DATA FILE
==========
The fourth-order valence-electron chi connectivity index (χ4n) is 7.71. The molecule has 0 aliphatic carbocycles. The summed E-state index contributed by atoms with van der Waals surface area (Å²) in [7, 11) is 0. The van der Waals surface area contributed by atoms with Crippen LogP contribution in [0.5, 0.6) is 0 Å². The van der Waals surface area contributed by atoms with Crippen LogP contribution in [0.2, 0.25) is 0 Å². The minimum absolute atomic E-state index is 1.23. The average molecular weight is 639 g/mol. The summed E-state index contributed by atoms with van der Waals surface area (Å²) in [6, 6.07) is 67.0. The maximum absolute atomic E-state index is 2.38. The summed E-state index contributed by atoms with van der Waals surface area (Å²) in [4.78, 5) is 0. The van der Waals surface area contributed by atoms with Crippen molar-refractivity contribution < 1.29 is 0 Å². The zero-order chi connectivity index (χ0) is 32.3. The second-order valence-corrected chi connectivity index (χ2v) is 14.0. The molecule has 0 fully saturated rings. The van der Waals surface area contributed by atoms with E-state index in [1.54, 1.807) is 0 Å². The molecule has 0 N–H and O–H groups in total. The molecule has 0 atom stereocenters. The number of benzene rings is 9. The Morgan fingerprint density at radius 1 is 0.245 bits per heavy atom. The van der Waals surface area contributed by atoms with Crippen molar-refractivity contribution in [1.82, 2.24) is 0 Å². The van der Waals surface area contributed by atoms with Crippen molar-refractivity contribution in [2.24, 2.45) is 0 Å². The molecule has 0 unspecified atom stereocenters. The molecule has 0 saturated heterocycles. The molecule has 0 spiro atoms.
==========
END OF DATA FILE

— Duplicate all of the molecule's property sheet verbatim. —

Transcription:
The fourth-order valence-electron chi connectivity index (χ4n) is 7.71. The molecule has 0 aliphatic carbocycles. The summed E-state index contributed by atoms with van der Waals surface area (Å²) in [7, 11) is 0. The van der Waals surface area contributed by atoms with Crippen LogP contribution in [0.5, 0.6) is 0 Å². The van der Waals surface area contributed by atoms with Crippen LogP contribution in [0.2, 0.25) is 0 Å². The minimum absolute atomic E-state index is 1.23. The average molecular weight is 639 g/mol. The summed E-state index contributed by atoms with van der Waals surface area (Å²) in [6, 6.07) is 67.0. The maximum absolute atomic E-state index is 2.38. The summed E-state index contributed by atoms with van der Waals surface area (Å²) in [4.78, 5) is 0. The van der Waals surface area contributed by atoms with Crippen molar-refractivity contribution < 1.29 is 0 Å². The zero-order chi connectivity index (χ0) is 32.3. The second-order valence-corrected chi connectivity index (χ2v) is 14.0. The molecule has 0 fully saturated rings. The van der Waals surface area contributed by atoms with E-state index in [1.54, 1.807) is 0 Å². The molecule has 0 N–H and O–H groups in total. The molecule has 0 atom stereocenters. The number of benzene rings is 9. The Morgan fingerprint density at radius 1 is 0.245 bits per heavy atom. The van der Waals surface area contributed by atoms with Crippen molar-refractivity contribution in [1.82, 2.24) is 0 Å². The van der Waals surface area contributed by atoms with Crippen molar-refractivity contribution in [2.24, 2.45) is 0 Å². The molecule has 0 unspecified atom stereocenters. The molecule has 0 saturated heterocycles. The molecule has 0 spiro atoms.